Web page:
A positive man about his daughter's golf, father Torluemke does not, however, hold a whip over Judy's head. He will often suggest that she put in a lengthy drill on a shot that she is relatively weak on, but most observers agree that it is Judy's own eagerness and determination that leads her to her long hours of practice, not the fanaticism of her father. Paul Torluemke does set targets for Judy and, like any child, she is inclined to go along with him. One such target, and in fact the first, was the British Amateur, a tournament which 10 years ago Torluemke believed was the major event in women's golf.

When I was 6," Judy recalls, "I thought that Queen Elizabeth was the most beautiful woman in the world. So Daddy said that if I was good enough we could go over to Great Britain when I was 16, win in the British Amateur and then be taken to meet the Queen. Well, the excitement about meeting the Queen sort of wore off when I was 10, but we still kept thinking about entering the tournament."

Judy was good enough, but right up to this year there appeared to be no money to pay for the trip. At the last minute Green rounded up two sponsors who donated $600 apiece, and the trip was on. It turned out to be a gloomy one. The championship was played at Carnoustie in Scotland, and the weather was cold and rainy. Judy, who had been right around par in her two practice rounds on the demanding Carnoustie course, drew a bye in the first round. Then in her second-round match with Sheila McKinven she was even after 16 holes, having rallied from a 3-hole deficit after 12. An unplayable lie in a gorse bush just off the green cost her the 17th, and when the 18th was halved Judy had lost. Here she proved that she was very human and still a girl. Coming off the 18th green she burst into tears. The Torluemkes left for home the next day.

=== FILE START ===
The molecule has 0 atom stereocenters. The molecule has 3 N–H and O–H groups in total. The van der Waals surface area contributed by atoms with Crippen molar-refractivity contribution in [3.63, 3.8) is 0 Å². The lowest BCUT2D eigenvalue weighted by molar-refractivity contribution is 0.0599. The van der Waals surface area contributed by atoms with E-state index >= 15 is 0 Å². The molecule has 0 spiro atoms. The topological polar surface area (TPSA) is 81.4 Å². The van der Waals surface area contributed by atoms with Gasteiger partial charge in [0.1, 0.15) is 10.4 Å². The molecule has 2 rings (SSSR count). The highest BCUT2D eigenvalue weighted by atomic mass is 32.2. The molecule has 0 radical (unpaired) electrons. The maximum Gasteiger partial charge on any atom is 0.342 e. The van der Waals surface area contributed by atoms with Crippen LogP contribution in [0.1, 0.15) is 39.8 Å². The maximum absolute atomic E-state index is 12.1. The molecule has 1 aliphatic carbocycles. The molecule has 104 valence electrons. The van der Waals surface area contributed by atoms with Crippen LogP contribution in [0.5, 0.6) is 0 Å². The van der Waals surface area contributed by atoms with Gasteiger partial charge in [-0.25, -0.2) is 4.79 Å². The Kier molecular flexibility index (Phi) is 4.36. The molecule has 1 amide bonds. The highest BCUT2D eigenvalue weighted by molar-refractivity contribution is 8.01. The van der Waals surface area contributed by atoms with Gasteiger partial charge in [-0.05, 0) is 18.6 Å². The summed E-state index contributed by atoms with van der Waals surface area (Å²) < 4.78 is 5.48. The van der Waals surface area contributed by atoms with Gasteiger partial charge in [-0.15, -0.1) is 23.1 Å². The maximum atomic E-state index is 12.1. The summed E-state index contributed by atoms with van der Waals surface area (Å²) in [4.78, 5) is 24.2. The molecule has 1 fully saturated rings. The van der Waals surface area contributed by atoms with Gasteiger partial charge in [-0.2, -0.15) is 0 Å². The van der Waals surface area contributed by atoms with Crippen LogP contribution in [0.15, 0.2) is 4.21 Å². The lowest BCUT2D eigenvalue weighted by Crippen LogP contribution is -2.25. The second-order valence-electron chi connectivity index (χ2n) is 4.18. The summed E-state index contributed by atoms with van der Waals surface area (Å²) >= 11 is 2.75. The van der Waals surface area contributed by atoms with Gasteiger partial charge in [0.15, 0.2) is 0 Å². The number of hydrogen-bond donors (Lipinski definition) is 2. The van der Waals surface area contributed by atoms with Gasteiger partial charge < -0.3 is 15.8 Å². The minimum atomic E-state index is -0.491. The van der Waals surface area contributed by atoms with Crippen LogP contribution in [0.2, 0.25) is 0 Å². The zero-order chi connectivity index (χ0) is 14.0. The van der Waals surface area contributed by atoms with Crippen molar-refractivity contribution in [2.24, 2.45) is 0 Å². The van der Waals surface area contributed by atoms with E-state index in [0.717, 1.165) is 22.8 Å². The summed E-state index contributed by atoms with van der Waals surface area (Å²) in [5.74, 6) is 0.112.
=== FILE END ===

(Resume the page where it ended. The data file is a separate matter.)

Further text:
After the initial shock, Judy was able to take her British Amateur failure just as she has all her successes, with very little fuss. Nine years of local and national publicity have had slight effect on her. "My best girl friends hardly know I'm a golfer," she says. "When I win something they say 'congratulations' and forget it. I think it's just as well that way."

Her father remarried three years ago. His wife, the former Mrs. Betty Martens, has four children of her own, and the Torluemkes have their own 2-year-old boy. Judy, suddenly, is the oldest of six. The family lives in suburban Ellisville, and Judy, who is now 5 feet 3 inches tall and weighs 110, drives the Torluemkes' 1959 royal-blue gearshift Chevrolet with a deft and confident ease. With her senior year in high school coming up, she has suddenly discovered that being a good golfer has made her very popular with boys. On her tournament trips she can look forward to winning beaus as well as trophies.

Before this summer's journey to the Northwest, Judy was in an optimistic mood as she sat in the breezy, cool shade outside the Triple "A" clubhouse. This was to be her sixth Girls' Junior Championship and she felt she had an excellent chance to win. Last year she lost the semifinals to Winner Sorenson only after blowing a 3-hole lead with five to play.

She is optimistic about the Women's Amateur, too. "It is only my second," she says, "but if I get rolling I think I could win a couple of matches. If I really get it rolling there's no telling what I could do, is there?"